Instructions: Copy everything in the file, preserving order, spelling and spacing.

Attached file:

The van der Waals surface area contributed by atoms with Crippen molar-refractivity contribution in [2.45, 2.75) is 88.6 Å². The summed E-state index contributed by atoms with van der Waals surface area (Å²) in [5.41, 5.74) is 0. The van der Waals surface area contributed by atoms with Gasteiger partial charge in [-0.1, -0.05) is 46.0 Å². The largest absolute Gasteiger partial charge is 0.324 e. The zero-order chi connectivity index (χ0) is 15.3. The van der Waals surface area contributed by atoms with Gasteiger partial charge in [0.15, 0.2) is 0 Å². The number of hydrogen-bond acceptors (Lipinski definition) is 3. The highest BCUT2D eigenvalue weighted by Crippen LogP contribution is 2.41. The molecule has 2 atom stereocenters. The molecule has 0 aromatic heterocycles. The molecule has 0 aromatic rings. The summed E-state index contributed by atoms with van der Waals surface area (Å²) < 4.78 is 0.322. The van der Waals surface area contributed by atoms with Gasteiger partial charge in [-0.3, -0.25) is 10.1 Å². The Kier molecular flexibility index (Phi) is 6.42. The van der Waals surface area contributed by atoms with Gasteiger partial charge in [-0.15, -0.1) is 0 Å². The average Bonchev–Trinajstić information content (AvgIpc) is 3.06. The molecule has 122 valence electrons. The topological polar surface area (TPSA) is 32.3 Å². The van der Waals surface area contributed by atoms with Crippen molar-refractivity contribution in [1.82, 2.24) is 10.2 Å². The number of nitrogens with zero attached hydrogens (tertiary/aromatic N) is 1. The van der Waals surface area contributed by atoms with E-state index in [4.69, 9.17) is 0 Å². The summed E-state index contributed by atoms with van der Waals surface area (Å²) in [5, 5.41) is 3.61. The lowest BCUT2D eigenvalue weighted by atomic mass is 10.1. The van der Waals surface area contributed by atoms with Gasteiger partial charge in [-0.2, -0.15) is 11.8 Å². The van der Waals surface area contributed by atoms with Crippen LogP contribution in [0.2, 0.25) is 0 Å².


The van der Waals surface area contributed by atoms with Crippen molar-refractivity contribution in [2.45, 2.75) is 88.6 Å². The summed E-state index contributed by atoms with van der Waals surface area (Å²) in [5.41, 5.74) is 0. The van der Waals surface area contributed by atoms with Gasteiger partial charge in [-0.1, -0.05) is 46.0 Å². The largest absolute Gasteiger partial charge is 0.324 e. The zero-order chi connectivity index (χ0) is 15.3. The van der Waals surface area contributed by atoms with Gasteiger partial charge in [0.15, 0.2) is 0 Å². The number of hydrogen-bond acceptors (Lipinski definition) is 3. The highest BCUT2D eigenvalue weighted by Crippen LogP contribution is 2.41. The molecule has 2 atom stereocenters. The molecule has 0 aromatic heterocycles. The molecule has 0 aromatic rings. The summed E-state index contributed by atoms with van der Waals surface area (Å²) < 4.78 is 0.322. The van der Waals surface area contributed by atoms with Gasteiger partial charge in [-0.3, -0.25) is 10.1 Å². The Kier molecular flexibility index (Phi) is 6.42. The van der Waals surface area contributed by atoms with Gasteiger partial charge in [-0.15, -0.1) is 0 Å². The average Bonchev–Trinajstić information content (AvgIpc) is 3.06. The molecule has 122 valence electrons. The topological polar surface area (TPSA) is 32.3 Å². The van der Waals surface area contributed by atoms with Crippen molar-refractivity contribution in [1.82, 2.24) is 10.2 Å². The number of nitrogens with zero attached hydrogens (tertiary/aromatic N) is 1. The van der Waals surface area contributed by atoms with E-state index in [4.69, 9.17) is 0 Å². The summed E-state index contributed by atoms with van der Waals surface area (Å²) in [5, 5.41) is 3.61. The lowest BCUT2D eigenvalue weighted by atomic mass is 10.1. The van der Waals surface area contributed by atoms with Gasteiger partial charge in [-0.2, -0.15) is 11.8 Å². The van der Waals surface area contributed by atoms with Crippen LogP contribution in [0.2, 0.25) is 0 Å².